Having done the research, the students at Shorewood Hills were ready to take action.
Inspired by Lego’s famous 1981 “What it is is beautiful” ad, they decided to create their own versions of the ads to remind LEGO that “diversity is perfect” and all children can play with LEGOs.
But the students didn’t stop there. They also came up with suggestions for more inclusive LEGO sets and even tracked down the girl featured in the 1981 ad.
Then they decided to share their findings and concerns with LEGO CEO Jørgen Vig Knudstorp through letters and artwork:
Michele Hatchell, an art and social studies teacher at Shorewood Hills, worked with students on the project and collected the student’s research, letters, artwork and photos to create www.WhatItIsIsBeautiful.com.
“This project is lovely because it gives the kids a voice as they talk about this and communicate via art, writing and research.” Hatchell said. “They have learned so much and will learn by being teachers, too, as people look at the site.”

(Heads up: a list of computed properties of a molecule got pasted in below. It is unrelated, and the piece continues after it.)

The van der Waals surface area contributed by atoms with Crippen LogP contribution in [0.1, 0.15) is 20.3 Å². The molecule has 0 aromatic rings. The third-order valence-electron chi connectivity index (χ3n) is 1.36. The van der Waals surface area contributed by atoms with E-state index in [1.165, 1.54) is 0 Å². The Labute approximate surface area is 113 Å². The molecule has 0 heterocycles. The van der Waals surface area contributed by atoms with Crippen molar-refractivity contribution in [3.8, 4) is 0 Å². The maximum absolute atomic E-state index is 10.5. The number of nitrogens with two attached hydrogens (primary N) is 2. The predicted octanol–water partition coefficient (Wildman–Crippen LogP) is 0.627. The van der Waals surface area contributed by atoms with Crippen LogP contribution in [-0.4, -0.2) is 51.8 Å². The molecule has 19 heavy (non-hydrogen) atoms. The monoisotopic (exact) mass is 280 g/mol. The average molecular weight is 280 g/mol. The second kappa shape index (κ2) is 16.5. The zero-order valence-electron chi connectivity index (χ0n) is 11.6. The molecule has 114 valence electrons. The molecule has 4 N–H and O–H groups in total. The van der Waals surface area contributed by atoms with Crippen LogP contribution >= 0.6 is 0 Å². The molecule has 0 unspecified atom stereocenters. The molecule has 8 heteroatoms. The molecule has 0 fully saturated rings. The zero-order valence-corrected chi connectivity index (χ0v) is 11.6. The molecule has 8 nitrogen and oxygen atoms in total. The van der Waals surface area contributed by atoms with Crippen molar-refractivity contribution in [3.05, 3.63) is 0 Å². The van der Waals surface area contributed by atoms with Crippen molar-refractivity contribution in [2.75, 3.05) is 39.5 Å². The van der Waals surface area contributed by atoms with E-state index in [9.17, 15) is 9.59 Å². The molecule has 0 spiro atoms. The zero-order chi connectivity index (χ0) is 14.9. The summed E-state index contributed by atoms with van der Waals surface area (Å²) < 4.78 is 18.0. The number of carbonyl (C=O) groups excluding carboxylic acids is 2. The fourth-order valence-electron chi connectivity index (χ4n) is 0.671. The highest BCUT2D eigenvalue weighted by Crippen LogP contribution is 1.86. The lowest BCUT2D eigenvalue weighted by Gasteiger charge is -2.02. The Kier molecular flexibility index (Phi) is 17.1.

Last week, it became clear that the students’ efforts, along with those of many others raising concerns about stereotypes in Lego sets, are not going unnoticed.
Last Wednesday, Lego announced a new set that included female scientists.
The next day, students at Shorewood Hills received a letter from LEGO.
“It’s true we currently have more male than female mini-figures in our assortment” a representative from LEGO wrote. “We completely agree that we need to be careful about the roles our female figures play - we need to make sure they’re part of the action and have exciting adventures, and aren’t just waiting to be rescued.”